Stolen life’s poetic revolt

Odysseos, Louiza (2019) Stolen life’s poetic revolt. Millennium, 47 (3). pp. 341-372. ISSN 0305-8298

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Joining the discussion of revolution and resistance in world politics, this article puts forward the idea of poetic revolt as a necessary companion to these terms, one which centres attention on the ongoing reverberations of transatlantic slavery – what have been called its ‘afterlives’ (Saidiya Hartman, Édouard Glissant). Engaging with contributions to poetics, black studies and black feminist thought, it first develops a theoretical orientation of the ongoingness of slavery as a ‘grammar of captivity’ (Hortense Spillers) that ‘wake work’, a term proposed by Christina Sharpe, aims to disrupt. The article calls for methodological attention to the fugitive and wayward arts and acts of living, that is, what Sylvia Wynter and Fred Moten call the ‘sociopoetic’ practices of enslaved and legally-emancipated populations to illuminate the simultaneity and entanglement of structuring violence and poetic revolt. Second, drawing on Spillers’ scholarship on homiletics – the study of and participation in sermons – in particular United States contexts, it identifies and discusses three aspects of poetic revolt: ‘fabulation’, world-making otherwise and resignification, through which such communities developed a critical and insurgent posture aimed at rupturing this grammar of captivity and at forging critical, futurally-oriented sociabilities. Third, in conclusion, it discusses the links of poetic revolt, in its specificity in Atlantic slavery, to wider systemic critique. Pluralising our thinking on revolution and resistance, poetic revolt, it argues, is best seen as a critical meditation on futurity.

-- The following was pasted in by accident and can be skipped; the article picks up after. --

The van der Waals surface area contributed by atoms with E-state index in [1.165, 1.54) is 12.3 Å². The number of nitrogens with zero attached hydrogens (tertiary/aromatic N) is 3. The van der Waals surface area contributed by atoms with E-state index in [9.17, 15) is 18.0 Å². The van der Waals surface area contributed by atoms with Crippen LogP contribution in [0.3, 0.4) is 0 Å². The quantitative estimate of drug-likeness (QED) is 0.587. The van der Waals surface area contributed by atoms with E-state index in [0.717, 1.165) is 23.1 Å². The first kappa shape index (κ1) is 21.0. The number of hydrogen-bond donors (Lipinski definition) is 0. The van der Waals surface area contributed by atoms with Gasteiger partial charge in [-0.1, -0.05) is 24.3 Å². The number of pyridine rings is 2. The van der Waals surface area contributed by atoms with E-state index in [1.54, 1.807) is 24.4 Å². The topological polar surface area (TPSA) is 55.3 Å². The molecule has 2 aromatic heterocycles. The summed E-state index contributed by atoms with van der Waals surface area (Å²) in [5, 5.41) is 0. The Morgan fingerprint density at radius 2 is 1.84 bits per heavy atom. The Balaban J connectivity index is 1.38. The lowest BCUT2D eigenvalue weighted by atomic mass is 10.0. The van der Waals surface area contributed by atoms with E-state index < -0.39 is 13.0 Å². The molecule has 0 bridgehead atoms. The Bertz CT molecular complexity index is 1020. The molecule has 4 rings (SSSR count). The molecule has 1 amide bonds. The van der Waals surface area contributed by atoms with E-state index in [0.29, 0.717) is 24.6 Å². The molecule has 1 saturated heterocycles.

Item Type: Article
Schools and Departments: School of Global Studies > International Relations
Depositing User: Sharon Krummel
Date Deposited: 07 Jun 2019 10:31
Last Modified: 05 Sep 2019 07:02

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